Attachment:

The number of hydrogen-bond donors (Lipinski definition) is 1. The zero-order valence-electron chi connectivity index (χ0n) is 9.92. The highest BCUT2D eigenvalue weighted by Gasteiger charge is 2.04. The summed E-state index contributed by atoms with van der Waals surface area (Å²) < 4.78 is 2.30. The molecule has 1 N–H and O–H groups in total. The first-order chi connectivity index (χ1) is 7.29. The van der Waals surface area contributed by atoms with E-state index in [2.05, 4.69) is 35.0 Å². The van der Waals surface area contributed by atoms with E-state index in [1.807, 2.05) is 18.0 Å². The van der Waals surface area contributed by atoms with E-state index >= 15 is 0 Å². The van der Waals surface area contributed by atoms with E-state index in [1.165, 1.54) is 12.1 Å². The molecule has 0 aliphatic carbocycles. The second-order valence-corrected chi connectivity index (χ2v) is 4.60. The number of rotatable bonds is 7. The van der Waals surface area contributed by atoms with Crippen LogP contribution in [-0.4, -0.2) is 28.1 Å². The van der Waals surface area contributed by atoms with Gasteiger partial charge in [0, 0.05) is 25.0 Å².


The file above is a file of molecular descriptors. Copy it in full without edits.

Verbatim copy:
The number of hydrogen-bond donors (Lipinski definition) is 1. The zero-order valence-electron chi connectivity index (χ0n) is 9.92. The highest BCUT2D eigenvalue weighted by Gasteiger charge is 2.04. The summed E-state index contributed by atoms with van der Waals surface area (Å²) < 4.78 is 2.30. The molecule has 1 N–H and O–H groups in total. The first-order chi connectivity index (χ1) is 7.29. The van der Waals surface area contributed by atoms with E-state index in [2.05, 4.69) is 35.0 Å². The van der Waals surface area contributed by atoms with E-state index in [1.807, 2.05) is 18.0 Å². The van der Waals surface area contributed by atoms with E-state index >= 15 is 0 Å². The van der Waals surface area contributed by atoms with E-state index in [1.165, 1.54) is 12.1 Å². The molecule has 0 aliphatic carbocycles. The second-order valence-corrected chi connectivity index (χ2v) is 4.60. The number of rotatable bonds is 7. The van der Waals surface area contributed by atoms with Crippen LogP contribution in [-0.4, -0.2) is 28.1 Å². The van der Waals surface area contributed by atoms with Gasteiger partial charge in [0, 0.05) is 25.0 Å².